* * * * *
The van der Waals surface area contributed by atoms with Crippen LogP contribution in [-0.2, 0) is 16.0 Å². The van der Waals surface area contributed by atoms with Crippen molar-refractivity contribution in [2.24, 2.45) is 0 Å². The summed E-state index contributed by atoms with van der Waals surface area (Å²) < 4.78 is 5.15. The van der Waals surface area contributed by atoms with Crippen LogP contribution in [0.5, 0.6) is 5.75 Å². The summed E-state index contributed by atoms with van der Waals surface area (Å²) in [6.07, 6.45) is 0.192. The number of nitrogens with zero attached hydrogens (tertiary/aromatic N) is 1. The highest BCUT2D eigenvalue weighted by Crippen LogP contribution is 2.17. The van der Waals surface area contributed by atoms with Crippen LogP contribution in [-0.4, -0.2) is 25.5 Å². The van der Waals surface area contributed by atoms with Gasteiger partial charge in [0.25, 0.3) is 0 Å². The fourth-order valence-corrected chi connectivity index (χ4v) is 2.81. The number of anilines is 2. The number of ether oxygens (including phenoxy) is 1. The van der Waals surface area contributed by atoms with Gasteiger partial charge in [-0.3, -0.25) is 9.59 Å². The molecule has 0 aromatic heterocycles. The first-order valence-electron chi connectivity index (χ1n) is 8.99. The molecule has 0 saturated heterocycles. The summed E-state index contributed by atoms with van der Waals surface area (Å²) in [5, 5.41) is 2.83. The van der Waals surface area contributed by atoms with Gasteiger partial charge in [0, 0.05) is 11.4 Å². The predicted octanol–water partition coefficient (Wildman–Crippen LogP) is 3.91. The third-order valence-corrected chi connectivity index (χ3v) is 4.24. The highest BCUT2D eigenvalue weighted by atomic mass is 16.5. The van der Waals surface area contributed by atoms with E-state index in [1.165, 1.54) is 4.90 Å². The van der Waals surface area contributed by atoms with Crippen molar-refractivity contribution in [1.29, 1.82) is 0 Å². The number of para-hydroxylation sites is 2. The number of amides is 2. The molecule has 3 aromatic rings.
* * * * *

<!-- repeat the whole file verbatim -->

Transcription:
The van der Waals surface area contributed by atoms with Crippen LogP contribution in [-0.2, 0) is 16.0 Å². The van der Waals surface area contributed by atoms with Crippen molar-refractivity contribution in [2.24, 2.45) is 0 Å². The summed E-state index contributed by atoms with van der Waals surface area (Å²) < 4.78 is 5.15. The van der Waals surface area contributed by atoms with Crippen LogP contribution in [0.5, 0.6) is 5.75 Å². The summed E-state index contributed by atoms with van der Waals surface area (Å²) in [6.07, 6.45) is 0.192. The number of nitrogens with zero attached hydrogens (tertiary/aromatic N) is 1. The highest BCUT2D eigenvalue weighted by Crippen LogP contribution is 2.17. The van der Waals surface area contributed by atoms with Crippen LogP contribution in [-0.4, -0.2) is 25.5 Å². The van der Waals surface area contributed by atoms with Gasteiger partial charge in [0.25, 0.3) is 0 Å². The fourth-order valence-corrected chi connectivity index (χ4v) is 2.81. The number of anilines is 2. The number of ether oxygens (including phenoxy) is 1. The van der Waals surface area contributed by atoms with Gasteiger partial charge in [-0.3, -0.25) is 9.59 Å². The molecule has 0 aromatic heterocycles. The first-order valence-electron chi connectivity index (χ1n) is 8.99. The molecule has 0 saturated heterocycles. The summed E-state index contributed by atoms with van der Waals surface area (Å²) in [5, 5.41) is 2.83. The van der Waals surface area contributed by atoms with Gasteiger partial charge in [0, 0.05) is 11.4 Å². The predicted octanol–water partition coefficient (Wildman–Crippen LogP) is 3.91. The third-order valence-corrected chi connectivity index (χ3v) is 4.24. The highest BCUT2D eigenvalue weighted by atomic mass is 16.5. The van der Waals surface area contributed by atoms with E-state index in [1.165, 1.54) is 4.90 Å². The van der Waals surface area contributed by atoms with Crippen molar-refractivity contribution in [1.29, 1.82) is 0 Å². The number of para-hydroxylation sites is 2. The number of amides is 2. The molecule has 3 aromatic rings.